This form of protection of your ideas is particularly very effective when even the expression of such ideas is not protected under statutory IP law. For example, while an algorithm or mathematical formula (say for selling ball pens more effectively) cannot be subject matter of patent protection in India, it can be protected as a trade secret since it is commercially valuable. Like any other IP, this information (or trade secret) can be licensed, shared as well as sold or assigned to any person by the owner of such information. At other times, even if such expression of an idea is patentable (like the chemical formula for Coca Cola®), one may simply choose to not get a patent over it requires full disclosure of  the subject matter of the idea; especially when one is certain that the subject matter is difficult, if not impossible, to be discovered by reverse-engineering.

After reading this long post on contractual and common law protection of Trade Secrets and Confidential Information, you may now be able to answer the question I posed at the end of the previous episode. And now that I have told you about those expressions (of ideas) which cannot receive patent protection, it might be a good time to tell you which of them can.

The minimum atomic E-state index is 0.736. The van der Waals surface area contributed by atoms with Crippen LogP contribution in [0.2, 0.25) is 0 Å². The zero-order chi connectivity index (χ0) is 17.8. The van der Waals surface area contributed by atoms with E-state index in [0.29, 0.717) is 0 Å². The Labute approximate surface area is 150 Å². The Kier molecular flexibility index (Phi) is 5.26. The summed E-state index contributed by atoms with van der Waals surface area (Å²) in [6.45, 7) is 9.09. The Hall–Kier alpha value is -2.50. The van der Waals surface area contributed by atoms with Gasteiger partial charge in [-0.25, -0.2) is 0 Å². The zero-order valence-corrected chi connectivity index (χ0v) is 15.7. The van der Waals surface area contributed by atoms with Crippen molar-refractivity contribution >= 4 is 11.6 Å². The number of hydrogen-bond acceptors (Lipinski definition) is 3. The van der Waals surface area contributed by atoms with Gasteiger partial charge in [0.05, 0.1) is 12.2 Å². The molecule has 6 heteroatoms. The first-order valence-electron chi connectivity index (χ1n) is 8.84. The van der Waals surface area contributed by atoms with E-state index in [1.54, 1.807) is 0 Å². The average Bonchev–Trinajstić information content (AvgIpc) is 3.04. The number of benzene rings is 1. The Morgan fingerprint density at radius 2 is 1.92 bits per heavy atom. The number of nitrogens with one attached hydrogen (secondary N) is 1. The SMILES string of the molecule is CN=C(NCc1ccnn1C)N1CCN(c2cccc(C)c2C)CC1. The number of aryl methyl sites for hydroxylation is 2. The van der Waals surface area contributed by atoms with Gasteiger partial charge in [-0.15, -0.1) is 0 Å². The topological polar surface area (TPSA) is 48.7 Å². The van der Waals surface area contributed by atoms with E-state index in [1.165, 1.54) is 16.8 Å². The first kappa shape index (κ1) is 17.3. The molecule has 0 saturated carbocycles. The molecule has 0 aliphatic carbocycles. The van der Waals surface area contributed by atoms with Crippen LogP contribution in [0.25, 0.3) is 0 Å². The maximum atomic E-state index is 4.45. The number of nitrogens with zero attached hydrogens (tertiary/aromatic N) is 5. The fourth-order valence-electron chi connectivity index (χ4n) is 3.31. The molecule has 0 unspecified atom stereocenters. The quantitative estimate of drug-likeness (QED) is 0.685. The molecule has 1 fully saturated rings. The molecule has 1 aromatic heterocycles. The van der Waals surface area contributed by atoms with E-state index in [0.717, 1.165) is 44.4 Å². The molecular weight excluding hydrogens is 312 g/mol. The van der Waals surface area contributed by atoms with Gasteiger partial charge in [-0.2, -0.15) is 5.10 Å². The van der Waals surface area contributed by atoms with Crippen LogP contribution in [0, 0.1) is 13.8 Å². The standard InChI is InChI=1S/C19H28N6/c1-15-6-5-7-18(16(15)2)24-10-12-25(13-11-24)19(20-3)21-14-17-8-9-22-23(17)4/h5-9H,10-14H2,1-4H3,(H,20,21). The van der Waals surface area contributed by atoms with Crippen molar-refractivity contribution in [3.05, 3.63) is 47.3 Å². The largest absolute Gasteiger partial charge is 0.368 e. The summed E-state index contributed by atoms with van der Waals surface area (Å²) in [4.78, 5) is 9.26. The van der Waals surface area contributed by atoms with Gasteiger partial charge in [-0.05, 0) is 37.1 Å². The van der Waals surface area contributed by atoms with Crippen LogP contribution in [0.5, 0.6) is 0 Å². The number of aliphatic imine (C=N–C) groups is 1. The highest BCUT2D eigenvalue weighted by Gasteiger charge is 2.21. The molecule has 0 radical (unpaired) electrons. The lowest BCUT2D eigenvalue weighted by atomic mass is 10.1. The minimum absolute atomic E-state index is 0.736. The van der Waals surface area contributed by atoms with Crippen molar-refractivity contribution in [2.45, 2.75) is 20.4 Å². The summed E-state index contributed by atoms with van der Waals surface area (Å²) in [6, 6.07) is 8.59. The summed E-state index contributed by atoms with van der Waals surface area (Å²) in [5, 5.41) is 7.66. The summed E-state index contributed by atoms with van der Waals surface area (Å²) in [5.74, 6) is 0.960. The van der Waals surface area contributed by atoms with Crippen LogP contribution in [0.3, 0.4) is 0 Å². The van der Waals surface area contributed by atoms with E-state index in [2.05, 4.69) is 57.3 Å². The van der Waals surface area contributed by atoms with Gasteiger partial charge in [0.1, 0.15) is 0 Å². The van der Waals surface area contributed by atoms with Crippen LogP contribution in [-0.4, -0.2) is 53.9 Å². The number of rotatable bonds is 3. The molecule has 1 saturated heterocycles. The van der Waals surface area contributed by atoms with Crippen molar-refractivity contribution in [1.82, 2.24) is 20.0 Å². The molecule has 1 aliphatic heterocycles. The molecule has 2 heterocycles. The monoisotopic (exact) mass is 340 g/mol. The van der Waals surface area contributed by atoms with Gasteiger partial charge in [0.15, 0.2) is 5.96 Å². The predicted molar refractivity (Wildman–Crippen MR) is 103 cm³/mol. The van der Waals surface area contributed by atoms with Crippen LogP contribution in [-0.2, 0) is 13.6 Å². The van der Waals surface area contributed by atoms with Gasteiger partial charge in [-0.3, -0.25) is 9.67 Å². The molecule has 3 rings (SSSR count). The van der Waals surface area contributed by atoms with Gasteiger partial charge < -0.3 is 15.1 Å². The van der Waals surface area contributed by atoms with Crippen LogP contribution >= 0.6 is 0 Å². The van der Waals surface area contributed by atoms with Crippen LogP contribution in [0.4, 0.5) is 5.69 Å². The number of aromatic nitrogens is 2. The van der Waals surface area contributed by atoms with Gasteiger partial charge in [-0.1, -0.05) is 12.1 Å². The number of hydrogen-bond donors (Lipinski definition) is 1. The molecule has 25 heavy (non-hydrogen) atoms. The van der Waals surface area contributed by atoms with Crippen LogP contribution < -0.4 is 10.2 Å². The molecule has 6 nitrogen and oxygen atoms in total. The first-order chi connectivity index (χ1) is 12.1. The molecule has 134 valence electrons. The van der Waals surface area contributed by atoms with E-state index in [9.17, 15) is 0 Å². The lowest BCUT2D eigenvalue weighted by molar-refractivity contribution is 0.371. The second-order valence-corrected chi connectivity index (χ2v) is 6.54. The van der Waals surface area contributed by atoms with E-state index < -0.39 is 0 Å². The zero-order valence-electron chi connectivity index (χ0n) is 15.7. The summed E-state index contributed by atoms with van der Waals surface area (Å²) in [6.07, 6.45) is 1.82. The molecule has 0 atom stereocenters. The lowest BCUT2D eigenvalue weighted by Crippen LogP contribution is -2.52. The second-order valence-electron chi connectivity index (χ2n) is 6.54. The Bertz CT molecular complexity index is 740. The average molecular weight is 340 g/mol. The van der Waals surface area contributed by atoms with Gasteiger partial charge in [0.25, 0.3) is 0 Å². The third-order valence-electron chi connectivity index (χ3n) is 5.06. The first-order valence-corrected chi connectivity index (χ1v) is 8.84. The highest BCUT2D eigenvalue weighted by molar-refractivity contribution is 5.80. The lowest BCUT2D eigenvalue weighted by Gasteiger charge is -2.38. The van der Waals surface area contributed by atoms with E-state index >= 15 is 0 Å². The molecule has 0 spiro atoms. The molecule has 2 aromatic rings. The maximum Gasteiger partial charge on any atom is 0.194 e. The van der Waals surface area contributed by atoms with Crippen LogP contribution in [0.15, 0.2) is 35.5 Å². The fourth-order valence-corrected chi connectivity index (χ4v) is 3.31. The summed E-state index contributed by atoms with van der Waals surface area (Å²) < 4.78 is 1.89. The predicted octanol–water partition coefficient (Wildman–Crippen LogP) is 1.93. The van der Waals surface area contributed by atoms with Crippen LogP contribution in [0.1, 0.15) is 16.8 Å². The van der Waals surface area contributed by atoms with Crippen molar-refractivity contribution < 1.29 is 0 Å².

Watch the next episode of The Pomegranate Series to meet the most commercially successful and the highest grossing IP blockbuster of all time.

Ritvik M. Kulkarni

The Pomegranate Series, Episode 4 (Copyright-II)

Image Source:

IP Fundamentals

Season 1, Episode 4: The Original IP- Part II

In the previous episode, we saw that copyright protection is granted to a creator for an original expression of an idea. In this episode, we pick up where we last left it: the Golden Question of Copyright Law. But first, a disclaimer; in law nothing is either black or white, everything comes in shades of grey (pun not intended). So the answer to this question will always vary depending on the facts. Keeping that in mind, let’s carry on.

As some of you may already be aware, the right to expression of one’s thought is the most fiercely protected right in democracies all over the world. The American Constitution confers the right and obligation on Congress to enact laws for protection the expression of creative and scientific thought. This is because governments acknowledge the fact that innovation and creativity contribute the most to their economic and social development.

But the beauty of creative thought, as against its scientific counterpart, is that any particular idea is open to various interpretations. Two added to two will always be four, but two different books on arithmetic will try to explain the same mathematical truth in a different way; there lies the creativity of an author. Protection of this expression of an idea is paramount for the wholesome development of any society. All it asks from the creator is originality if not novelty.